- So if only distinctiveness checks out. In other words if a person only behaves that way in a certain situation, but with no consensus (not many ppl behave that way in that certain situation) then the behavior is still internal? or is it just not external?(3 votes)
- I'm not a social psychologist but my best guess would be that this is also an external attribute as well. The person is behaving in a distinct way due to the environment. Internal attributes are consistent attributes about a person that do not vary with situation. I am not exactly sure why consensus is needed for it to be an external attribute, honestly. However, it may be because they are just obeying "social norms" -- for example, if they are acting completely abnormal in a particular situation, its possible they have some sort of psychological issue, which would be an internal factor? Such as, if they saw a snake, and began dancing out of fear?(2 votes)
- Nominate this video for "Worst Khan Academy Video"(4 votes)
- 'You can't judge a book by it's cover' means that the appearance of a publication does not indicate the quality of the writing. The situational approach has to do with one's actions in a given situation not being representative of one's internal state. So I think this is a bit of a misleading analogy.
Also, I don't believe situationalists would agree that you can learn more about a person by observing more of his or her situations. If I'm not mistaken, aren't situationalists against the idea of an internal personality altogether?(3 votes)
- So does this mean that consistency is the opposite of distinctiveness?? Since in the case of consistency, someone will have the same behavior in different situations and in case of distinctiveness, he/she will have diff behavior.(2 votes)
- What did the speaker say at4:43"Now if the person usually behaves the same in each situation."?(1 vote)
- Yes, she said "Now if the person usually behaves the same in each situation, then you know that their behaviour is not really affected". Meaning that if you placed that same person in a different situation, and you see that they are still acting the same way as the first situation, then you might guess that it's not the situation that is causing them to behave like that, but maybe some underlying personality trait.(1 vote)
- okay am bit confused. for the consensus part say if others did not behaved similarly in the situation. for example you get your friend a dog; your friend can 1) maybe feel happy seeing the dog, 2) or scared or maybe 3) neutral. Would that also confirm that the situation is having an effect on their behavior even if others would not have behaved similarly in the situation?(1 vote)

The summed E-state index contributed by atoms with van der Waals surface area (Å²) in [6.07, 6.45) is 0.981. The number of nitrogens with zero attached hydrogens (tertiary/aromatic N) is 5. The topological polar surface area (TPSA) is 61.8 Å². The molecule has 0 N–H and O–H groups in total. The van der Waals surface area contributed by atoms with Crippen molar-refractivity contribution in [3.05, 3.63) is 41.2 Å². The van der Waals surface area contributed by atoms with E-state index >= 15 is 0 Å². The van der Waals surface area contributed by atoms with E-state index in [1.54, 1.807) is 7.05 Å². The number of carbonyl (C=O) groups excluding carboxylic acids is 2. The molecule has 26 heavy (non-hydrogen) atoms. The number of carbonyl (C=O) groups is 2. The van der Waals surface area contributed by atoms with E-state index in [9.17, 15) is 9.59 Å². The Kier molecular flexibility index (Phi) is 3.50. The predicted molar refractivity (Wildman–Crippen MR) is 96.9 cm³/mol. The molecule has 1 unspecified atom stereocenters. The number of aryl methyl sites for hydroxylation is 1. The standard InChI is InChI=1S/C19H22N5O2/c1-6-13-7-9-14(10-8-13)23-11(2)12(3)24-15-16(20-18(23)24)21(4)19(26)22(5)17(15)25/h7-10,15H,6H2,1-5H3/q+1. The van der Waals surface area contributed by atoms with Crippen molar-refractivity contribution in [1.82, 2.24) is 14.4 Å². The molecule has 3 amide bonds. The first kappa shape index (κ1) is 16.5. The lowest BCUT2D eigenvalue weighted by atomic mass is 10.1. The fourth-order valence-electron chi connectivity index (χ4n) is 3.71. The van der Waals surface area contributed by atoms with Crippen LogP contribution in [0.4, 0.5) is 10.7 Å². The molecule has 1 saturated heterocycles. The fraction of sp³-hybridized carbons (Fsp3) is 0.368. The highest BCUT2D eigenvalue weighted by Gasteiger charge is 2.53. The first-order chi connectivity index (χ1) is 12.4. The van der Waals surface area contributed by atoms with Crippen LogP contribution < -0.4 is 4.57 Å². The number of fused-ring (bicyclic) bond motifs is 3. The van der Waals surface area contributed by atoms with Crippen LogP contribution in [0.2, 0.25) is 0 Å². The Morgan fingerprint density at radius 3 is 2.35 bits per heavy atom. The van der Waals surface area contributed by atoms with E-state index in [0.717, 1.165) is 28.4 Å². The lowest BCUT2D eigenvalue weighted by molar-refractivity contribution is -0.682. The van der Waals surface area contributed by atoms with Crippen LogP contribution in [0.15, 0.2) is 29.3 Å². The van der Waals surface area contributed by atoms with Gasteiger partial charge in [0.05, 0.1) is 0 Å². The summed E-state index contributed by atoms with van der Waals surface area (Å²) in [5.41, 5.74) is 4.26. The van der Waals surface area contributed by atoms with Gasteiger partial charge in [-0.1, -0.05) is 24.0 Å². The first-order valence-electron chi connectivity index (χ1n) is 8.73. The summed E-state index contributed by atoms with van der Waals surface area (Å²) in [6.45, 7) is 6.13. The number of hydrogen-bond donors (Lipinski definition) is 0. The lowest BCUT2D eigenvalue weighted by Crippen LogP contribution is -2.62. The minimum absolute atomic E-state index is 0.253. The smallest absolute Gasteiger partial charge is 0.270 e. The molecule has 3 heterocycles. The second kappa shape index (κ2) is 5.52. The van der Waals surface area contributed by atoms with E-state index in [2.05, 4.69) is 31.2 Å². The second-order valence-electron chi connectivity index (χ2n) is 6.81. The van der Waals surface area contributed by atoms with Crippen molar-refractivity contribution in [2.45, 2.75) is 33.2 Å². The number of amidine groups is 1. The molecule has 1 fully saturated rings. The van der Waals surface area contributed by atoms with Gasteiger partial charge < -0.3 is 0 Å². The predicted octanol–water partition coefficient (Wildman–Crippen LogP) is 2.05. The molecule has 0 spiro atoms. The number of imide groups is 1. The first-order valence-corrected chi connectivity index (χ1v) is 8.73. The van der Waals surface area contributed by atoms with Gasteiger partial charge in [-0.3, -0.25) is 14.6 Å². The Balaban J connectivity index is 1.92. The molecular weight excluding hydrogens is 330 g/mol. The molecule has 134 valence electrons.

Voiceover: So we're gonna take a look at a branch of Psychology called Social Psychology. So we're placed in different situations each and every day, so you can't dismiss the fact that these situations affect our behavior. This is a situational approach to behavior. And theorists place the situational approach to behavior under a branch of Psychology called Social Psychology. So Social Psychology is a branch of Psychology concerned with how social phenomena influences us, and how people interact with others. So it focuses on the interaction between an individual in his or her environment. So this is us in our environment, and this interaction is going to shape our behavior. So in many instances, people behave very differently, depending upon their situation. So behavior is seen as being influenced by external situational factors rather than internal traits or motivations. So, external is a very important word, external or situational factors. So in this theory, or explanation, so to say, it's hard to predict someone's behavior based off of just one situation. Because, that one situation isn't going to be really predictive of how they'll act or be in another situation. That's the beauty of this situational approach, is that, depending on the situation, the behavior may change. That's the assumption we need to go in with. And as social creatures, we humans base judgments and ideas about others simply off the situation in which that person behaves. But we also acknowledge, and it's important to do this, that sometimes we behave in ways that deviate from our typical character in differing situations. It's kind of like saying, you can't judge a book by its cover. An attribution is the process of inferring the causes of events or behaviors. So attribution has two parts to it but we're going to focus on one part. So attribution can either be internal or it can be external and the external, is what we're going to be focusing on today. So, over the course of a day, or let me step back a bit. Attribution, I said, is the process of inferring the causes of events and behaviors, and it's something that we do everyday without even really realizing that we're doing it. So, over the course of a day we probably make tons of attributions about our own behavior, as well as that of the people around us. So, the concept of attribution is actually much more complex, but since we're gonna focus on the external. We'll break that part down. So the external attribution is the inference that a person is behaving a certain way because of something about the situation he or she is in. So, external attribution has three main parts. And the first is consistency. So, now we're looking at external situational, circumstances, we're looking at consistency, so does the person usually behave this way in this situation? And the second is distinctiveness. Now distinctiveness in this case is does the person behave differently in different situations or is this particular situation distinct. And the last is consensus. So, do others behave similarly in this situation? Now, if we can confidently answer yes to this second two questions, so the ones that regard distinctiveness and consensus, so if we can say yes to does the person behaves differently in different situations. And do others behave similarly in the situation? Then we can come to the conclusion that the person is behaving in a particular way due to their situation. So here we can say the situation is having an effect on their behavior. Now if the person usually behaves the same in new situation, then you know that their behavior is not really affected by that situation, since they're consistent. So if we answer yes to this one, then we know that maybe their behavior isn't totally dependent on the situation. If it's going to be consistent from situation to the next situation to the next situation. Maybe that is more of an internal attribution. So, pretend you're at the zoo with your very calm and reasonable best friend, and you head over to the snakes exhibit. And although your friend doesn't like snakes, she calmly takes the time to look at them and read about all the different kinds of snakes out there. Now one day, you have this genius idea to decide to bring a pet cobra to her house. And the second she walks in the door, she screams and freaks out and runs out, and you are totally bewildered. You have no idea what to do. Well, what can we conclude? I mean I wouldn't say your best friend is always frantic. But clearly based on the distinct situation she was placed in, she's going to behave differently. So, in the zoo, the snakes are all caged up. She's obviously comfortable, she knows the snakes are not going to come at her. But the second you brought it into her living room, in a different situation, she felt like her safety was being endangered. So she's going to act differently in that situation. So moral of the story: Situational approaches teaches more about a person the more time we spend with them and see them in different circumstances. And also, don't ever bring a snake that close and in the open to your best friend's house.